MARCH 26, 2012, by the Rev. Joseph A. Darby Jr. — South Carolina is a better place because of people like the late J. Waties Waring. Judge Waring’s evolution from a segregationist to an advocate for civil rights and his judicial rulings that hastened the end of legal segregation are little recognized but noteworthy landmarks along the road to freedom and justice. His life and work also offer good direction as we continue to travel that winding road.
As an African-American, I appreciate and celebrate the courage of Judge Waring and of like-minded white citizens. I get my predictable share of angry letters and editorial criticism for calling attention to societal inequities related to race — that’s expected of a black preacher speaking inconvenient truth. Judge Waring and those like him, however, received stiffer and far more bitter condemnation because they’re seen as traitors to their race.
Charleston, South Carolina, and many other Southern cities are chronically afflicted by what I call “raging politeness.” Racial barriers to progress are seldom acknowledged or explored because we want to be “polite” to each other and not ruffle feathers. That’s true in the traditional black community, where some citizens place acceptance by the majority society above assertive action for change, and especially true in the traditional white community, where any suggestion that racial views need to evolve is often met with amazing hostility.
As a Charlestonian from a very old and established family, Judge Waring was treated by his community with the level of angry disdain and rejection reserved for Southerners who chose to stay loyal to the Union during the Civil War. He was literally driven out of town and lived and died as a Southern expatriate in New York, but he stood his ground and held onto his convictions. When citizens of like mind have the courage to follow his example today, we can bring South Carolina into the 20th century — and I did mean to say the 20th century — when it comes to race relations.
We still need people like J. Waties Waring because those willing to stand on principle and not accept the status quo, regardless of criticism, are as rare now as they were in Judge Waring’s day. Many citizens — white and black — quietly agreed with Judge Waring’s views but wouldn’t stand with him or defend him out of fear that they too might be threatened or rejected, and many good people are similarly reluctant today. A longtime friend of mine is a Republican elected official, although his personal political views are more in line with those of the Democratic Party. When I pointed that out, he said, “You’re right, but I can’t be elected as a Democrat in my very white district. My constituents vote by emotion, not on the basis of what needs to be done or is best for them, and although they won’t say it out loud, they won’t vote for anyone who likes black people.”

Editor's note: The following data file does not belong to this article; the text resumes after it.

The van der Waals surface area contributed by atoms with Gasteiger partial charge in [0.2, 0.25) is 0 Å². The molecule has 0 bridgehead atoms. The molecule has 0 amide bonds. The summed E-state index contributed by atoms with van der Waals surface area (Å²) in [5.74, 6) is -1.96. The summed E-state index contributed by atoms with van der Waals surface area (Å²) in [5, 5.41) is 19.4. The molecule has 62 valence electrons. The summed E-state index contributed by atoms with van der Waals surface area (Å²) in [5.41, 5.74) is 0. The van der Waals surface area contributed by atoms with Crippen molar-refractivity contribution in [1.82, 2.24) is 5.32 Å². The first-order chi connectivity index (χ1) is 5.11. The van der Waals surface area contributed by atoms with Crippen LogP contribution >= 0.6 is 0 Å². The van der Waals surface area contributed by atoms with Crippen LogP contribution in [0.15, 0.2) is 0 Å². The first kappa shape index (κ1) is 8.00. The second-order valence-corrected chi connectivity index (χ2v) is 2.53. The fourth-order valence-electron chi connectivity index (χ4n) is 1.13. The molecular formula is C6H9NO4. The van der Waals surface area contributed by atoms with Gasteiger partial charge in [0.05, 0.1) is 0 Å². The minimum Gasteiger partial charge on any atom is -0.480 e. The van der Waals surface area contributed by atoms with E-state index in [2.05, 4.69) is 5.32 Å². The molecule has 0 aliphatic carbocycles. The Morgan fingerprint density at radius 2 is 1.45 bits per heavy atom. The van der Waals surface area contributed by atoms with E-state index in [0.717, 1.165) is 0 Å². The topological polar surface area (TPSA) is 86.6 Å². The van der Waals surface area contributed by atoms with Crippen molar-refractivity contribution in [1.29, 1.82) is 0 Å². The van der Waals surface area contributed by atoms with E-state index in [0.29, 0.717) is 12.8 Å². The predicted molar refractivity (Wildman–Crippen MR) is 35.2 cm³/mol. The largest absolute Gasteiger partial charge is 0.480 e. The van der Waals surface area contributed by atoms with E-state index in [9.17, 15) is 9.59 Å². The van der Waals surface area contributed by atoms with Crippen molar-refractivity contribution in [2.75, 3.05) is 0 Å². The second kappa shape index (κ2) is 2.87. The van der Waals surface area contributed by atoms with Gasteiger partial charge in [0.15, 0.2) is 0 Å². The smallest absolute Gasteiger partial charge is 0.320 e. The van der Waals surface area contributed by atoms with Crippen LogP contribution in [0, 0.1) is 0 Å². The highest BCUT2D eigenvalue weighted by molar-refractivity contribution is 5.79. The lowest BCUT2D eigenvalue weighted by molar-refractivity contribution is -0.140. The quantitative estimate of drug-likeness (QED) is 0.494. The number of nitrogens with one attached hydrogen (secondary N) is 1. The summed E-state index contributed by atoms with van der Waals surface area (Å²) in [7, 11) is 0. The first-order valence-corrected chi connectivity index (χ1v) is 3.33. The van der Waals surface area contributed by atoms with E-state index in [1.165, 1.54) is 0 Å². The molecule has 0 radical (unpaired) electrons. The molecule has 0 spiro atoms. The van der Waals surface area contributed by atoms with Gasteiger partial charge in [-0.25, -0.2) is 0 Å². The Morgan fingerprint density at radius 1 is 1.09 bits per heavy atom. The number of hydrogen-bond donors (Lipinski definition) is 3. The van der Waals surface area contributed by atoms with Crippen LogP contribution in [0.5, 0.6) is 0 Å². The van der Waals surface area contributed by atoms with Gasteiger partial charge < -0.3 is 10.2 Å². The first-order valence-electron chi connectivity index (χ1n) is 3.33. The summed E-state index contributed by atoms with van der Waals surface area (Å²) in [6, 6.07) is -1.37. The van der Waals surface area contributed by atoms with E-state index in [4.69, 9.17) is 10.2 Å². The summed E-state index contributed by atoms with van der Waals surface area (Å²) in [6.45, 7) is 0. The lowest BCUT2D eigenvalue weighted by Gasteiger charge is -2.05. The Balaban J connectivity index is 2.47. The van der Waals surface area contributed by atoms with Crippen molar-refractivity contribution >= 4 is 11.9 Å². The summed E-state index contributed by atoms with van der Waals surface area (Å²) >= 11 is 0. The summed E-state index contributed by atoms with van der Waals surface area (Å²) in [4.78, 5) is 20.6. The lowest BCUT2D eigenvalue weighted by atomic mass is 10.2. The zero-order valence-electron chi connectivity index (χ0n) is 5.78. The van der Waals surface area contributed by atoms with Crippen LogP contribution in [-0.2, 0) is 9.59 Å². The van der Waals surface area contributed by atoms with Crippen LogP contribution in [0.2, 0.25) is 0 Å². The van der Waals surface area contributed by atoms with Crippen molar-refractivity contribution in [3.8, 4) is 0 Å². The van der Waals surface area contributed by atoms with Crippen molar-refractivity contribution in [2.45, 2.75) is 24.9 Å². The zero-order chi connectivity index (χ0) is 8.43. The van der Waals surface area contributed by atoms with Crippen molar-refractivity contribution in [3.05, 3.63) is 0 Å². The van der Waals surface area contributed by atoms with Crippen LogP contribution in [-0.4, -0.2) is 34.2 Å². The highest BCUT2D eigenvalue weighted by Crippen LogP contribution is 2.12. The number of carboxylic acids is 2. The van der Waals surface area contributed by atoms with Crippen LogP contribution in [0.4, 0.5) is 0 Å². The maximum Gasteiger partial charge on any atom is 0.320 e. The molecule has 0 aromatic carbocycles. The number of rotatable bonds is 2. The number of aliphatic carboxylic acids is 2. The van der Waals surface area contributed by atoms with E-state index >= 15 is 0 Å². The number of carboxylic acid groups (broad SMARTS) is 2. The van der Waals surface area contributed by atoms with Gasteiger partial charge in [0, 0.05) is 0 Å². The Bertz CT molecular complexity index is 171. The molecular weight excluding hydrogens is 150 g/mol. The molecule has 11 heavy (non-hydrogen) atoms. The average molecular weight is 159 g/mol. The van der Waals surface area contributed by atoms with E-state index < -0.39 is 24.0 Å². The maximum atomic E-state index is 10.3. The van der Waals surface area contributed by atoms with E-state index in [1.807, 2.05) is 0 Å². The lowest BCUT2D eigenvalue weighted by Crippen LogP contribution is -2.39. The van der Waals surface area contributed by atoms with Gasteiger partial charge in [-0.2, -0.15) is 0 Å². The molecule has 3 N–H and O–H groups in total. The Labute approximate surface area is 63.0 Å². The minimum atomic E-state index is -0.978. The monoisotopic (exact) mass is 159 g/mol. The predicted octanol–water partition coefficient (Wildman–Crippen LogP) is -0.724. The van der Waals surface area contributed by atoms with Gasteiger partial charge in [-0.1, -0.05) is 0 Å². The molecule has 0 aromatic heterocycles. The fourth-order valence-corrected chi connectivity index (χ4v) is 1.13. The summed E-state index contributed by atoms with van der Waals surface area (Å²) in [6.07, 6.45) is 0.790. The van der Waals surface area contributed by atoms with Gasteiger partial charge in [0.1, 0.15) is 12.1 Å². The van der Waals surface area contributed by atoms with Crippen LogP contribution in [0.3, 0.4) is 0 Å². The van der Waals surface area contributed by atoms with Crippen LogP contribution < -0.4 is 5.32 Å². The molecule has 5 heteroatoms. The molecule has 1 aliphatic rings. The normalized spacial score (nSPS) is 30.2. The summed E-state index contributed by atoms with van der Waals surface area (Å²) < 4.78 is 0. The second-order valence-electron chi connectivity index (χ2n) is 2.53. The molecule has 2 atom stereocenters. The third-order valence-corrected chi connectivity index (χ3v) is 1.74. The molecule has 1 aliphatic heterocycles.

Those with views like that need to take the risk of being as visionary and progressive today as Judge Waring was in his day. In an era when “cookie cutter” state laws on voter ID’s, immigration and “castle doctrine” pander to racial fear and when candidates went on carefully-worded racial rants to gain votes in South Carolina’s GOP presidential primary, we badly need more people like J. Waties Waring. We need people who will go beyond old prejudice, old assumptions and old fears and do what’s right instead of what’s expedient and acceptable to their peers. That kind of courage and vision are timeless and badly needed to make America “…one nation, under God, with liberty and justice for all.”
The Rev. Joseph A. Darby Jr. is senior pastor of Morris Brown AME Church in downtown Charleston. This commentary first appeared in CharlestonCurrents.com and is republished with permission.